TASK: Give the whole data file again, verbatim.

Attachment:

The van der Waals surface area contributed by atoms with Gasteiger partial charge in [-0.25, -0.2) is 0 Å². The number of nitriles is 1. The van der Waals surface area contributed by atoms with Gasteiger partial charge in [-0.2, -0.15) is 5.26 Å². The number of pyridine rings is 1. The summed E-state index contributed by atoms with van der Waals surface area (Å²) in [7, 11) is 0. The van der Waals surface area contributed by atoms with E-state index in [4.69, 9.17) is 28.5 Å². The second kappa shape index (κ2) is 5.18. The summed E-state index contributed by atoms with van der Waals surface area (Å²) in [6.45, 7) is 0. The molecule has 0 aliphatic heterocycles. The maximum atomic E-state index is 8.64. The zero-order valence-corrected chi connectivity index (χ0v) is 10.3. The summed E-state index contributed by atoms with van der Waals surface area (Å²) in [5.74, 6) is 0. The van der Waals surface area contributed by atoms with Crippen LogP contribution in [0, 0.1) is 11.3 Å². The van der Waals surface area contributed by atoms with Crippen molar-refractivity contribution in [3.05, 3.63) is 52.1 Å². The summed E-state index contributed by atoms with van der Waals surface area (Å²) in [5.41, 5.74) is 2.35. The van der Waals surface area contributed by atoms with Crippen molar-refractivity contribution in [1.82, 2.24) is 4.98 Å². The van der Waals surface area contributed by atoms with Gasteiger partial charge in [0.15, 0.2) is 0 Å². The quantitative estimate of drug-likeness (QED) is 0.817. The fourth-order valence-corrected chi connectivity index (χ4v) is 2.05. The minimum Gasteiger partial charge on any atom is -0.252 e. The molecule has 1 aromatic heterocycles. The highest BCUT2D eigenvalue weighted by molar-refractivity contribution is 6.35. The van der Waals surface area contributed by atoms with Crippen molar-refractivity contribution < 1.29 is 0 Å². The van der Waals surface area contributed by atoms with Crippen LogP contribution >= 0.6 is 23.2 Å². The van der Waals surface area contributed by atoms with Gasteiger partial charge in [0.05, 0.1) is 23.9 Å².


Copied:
The van der Waals surface area contributed by atoms with Gasteiger partial charge in [-0.25, -0.2) is 0 Å². The number of nitriles is 1. The van der Waals surface area contributed by atoms with Gasteiger partial charge in [-0.2, -0.15) is 5.26 Å². The number of pyridine rings is 1. The summed E-state index contributed by atoms with van der Waals surface area (Å²) in [7, 11) is 0. The van der Waals surface area contributed by atoms with E-state index in [4.69, 9.17) is 28.5 Å². The second kappa shape index (κ2) is 5.18. The summed E-state index contributed by atoms with van der Waals surface area (Å²) in [6.45, 7) is 0. The molecule has 0 aliphatic heterocycles. The maximum atomic E-state index is 8.64. The zero-order valence-corrected chi connectivity index (χ0v) is 10.3. The summed E-state index contributed by atoms with van der Waals surface area (Å²) in [5.74, 6) is 0. The van der Waals surface area contributed by atoms with Crippen LogP contribution in [0, 0.1) is 11.3 Å². The van der Waals surface area contributed by atoms with Crippen molar-refractivity contribution in [3.05, 3.63) is 52.1 Å². The summed E-state index contributed by atoms with van der Waals surface area (Å²) in [5.41, 5.74) is 2.35. The van der Waals surface area contributed by atoms with Crippen molar-refractivity contribution in [1.82, 2.24) is 4.98 Å². The van der Waals surface area contributed by atoms with Gasteiger partial charge in [0.15, 0.2) is 0 Å². The quantitative estimate of drug-likeness (QED) is 0.817. The fourth-order valence-corrected chi connectivity index (χ4v) is 2.05. The minimum Gasteiger partial charge on any atom is -0.252 e. The molecule has 1 aromatic heterocycles. The highest BCUT2D eigenvalue weighted by molar-refractivity contribution is 6.35. The van der Waals surface area contributed by atoms with Crippen molar-refractivity contribution < 1.29 is 0 Å². The van der Waals surface area contributed by atoms with Crippen LogP contribution >= 0.6 is 23.2 Å². The van der Waals surface area contributed by atoms with Gasteiger partial charge in [0.05, 0.1) is 23.9 Å².